17. How could you possibly expect some dumb hick who hasn’t even got a master’s degree in Public Administration to be able to judge the most appropriate use of a piece of land?

    1. Fucking farming, how does that work?

    2. Animal Farm
      All the animals are equal, but the government pigs are more equal…

      1. Not as equal as me.

  18. I guess if Ms. Kilborn doesn’t sit still for this they’ll work up a Number Six on her, just with a SWAT team instead of cowboys.

  19. Land of the free, home of the brave. Or is it, “With liberty and justice for all”? How anyone can recite these sorts of words without choking on the black, bitter sarcasm is beyond me.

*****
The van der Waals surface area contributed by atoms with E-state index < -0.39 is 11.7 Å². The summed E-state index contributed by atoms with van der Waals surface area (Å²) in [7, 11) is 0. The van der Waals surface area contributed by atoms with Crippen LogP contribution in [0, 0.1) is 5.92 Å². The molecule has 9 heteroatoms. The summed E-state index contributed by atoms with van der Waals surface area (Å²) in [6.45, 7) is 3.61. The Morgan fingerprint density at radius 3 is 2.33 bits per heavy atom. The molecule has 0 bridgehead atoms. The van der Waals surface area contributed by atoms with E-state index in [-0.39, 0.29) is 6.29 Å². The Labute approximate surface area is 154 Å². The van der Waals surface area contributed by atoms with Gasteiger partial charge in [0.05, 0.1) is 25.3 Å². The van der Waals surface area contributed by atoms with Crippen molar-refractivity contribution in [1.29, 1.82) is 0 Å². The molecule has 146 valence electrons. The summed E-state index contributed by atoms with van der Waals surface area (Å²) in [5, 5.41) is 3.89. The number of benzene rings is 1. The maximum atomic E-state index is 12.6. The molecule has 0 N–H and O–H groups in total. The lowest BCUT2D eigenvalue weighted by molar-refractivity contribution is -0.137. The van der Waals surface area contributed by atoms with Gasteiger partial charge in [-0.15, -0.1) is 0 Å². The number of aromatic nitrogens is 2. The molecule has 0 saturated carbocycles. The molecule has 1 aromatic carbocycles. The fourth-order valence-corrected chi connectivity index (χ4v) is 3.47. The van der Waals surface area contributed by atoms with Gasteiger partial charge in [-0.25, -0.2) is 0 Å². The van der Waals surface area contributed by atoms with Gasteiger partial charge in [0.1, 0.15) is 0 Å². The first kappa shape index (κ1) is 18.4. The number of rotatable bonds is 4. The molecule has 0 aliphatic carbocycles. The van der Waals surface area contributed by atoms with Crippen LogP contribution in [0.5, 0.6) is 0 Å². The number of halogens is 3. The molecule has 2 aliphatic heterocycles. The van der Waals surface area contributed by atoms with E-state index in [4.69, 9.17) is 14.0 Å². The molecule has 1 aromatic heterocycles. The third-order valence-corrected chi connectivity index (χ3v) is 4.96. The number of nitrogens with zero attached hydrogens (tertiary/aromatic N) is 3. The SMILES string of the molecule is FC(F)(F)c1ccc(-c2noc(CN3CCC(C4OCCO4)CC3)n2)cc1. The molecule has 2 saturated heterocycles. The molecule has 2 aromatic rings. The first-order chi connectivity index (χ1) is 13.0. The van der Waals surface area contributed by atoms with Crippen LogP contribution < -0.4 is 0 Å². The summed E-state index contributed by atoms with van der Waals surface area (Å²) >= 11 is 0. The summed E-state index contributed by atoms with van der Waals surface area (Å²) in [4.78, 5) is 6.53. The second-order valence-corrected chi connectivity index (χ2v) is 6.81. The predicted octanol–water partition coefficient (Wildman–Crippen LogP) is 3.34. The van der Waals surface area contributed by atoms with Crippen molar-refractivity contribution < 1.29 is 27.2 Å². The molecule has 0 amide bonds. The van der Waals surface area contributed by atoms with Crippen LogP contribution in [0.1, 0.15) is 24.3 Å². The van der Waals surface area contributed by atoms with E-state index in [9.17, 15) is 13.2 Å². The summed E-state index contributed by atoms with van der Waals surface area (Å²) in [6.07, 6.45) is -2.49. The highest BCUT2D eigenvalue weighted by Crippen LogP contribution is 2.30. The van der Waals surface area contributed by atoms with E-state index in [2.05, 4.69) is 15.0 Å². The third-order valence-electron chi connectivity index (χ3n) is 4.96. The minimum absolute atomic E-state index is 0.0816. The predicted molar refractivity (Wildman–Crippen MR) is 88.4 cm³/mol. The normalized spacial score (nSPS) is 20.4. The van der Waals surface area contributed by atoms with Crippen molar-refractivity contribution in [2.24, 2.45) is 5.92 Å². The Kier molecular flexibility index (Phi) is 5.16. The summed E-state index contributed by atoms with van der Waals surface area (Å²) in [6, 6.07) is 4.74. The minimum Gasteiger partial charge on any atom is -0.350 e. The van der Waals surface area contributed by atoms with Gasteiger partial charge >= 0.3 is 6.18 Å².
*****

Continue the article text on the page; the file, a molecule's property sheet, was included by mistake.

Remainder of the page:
20. I’m sorry, why does the USDA own this land? I checked the article but there was no mention for what the land was currently being used for.

    1. Re: Dave T,

      I checked the article but there was no mention for what the land was currently being used for.

      What difference would it make? It’s ‘public’ land – PUBLIC! Means, it’s ‘ours’… or something.

    2. It was the old site for the National Animal Disease Center, USDA moved out to current site 20 or 30 yrs ago.

  21. What they need to do is “work up a number six on em”

    http://www.youtube.com/watch?v=-UM9GjnTFIM

    1. Doh! Enjoy Every Sammich already suggested the number six.

  22. I’m cool with this. What’s your fucking problem, Christ-fags?

  23. substitute condemnation — isn’t that a country where they use non-mylar balloons for birth control?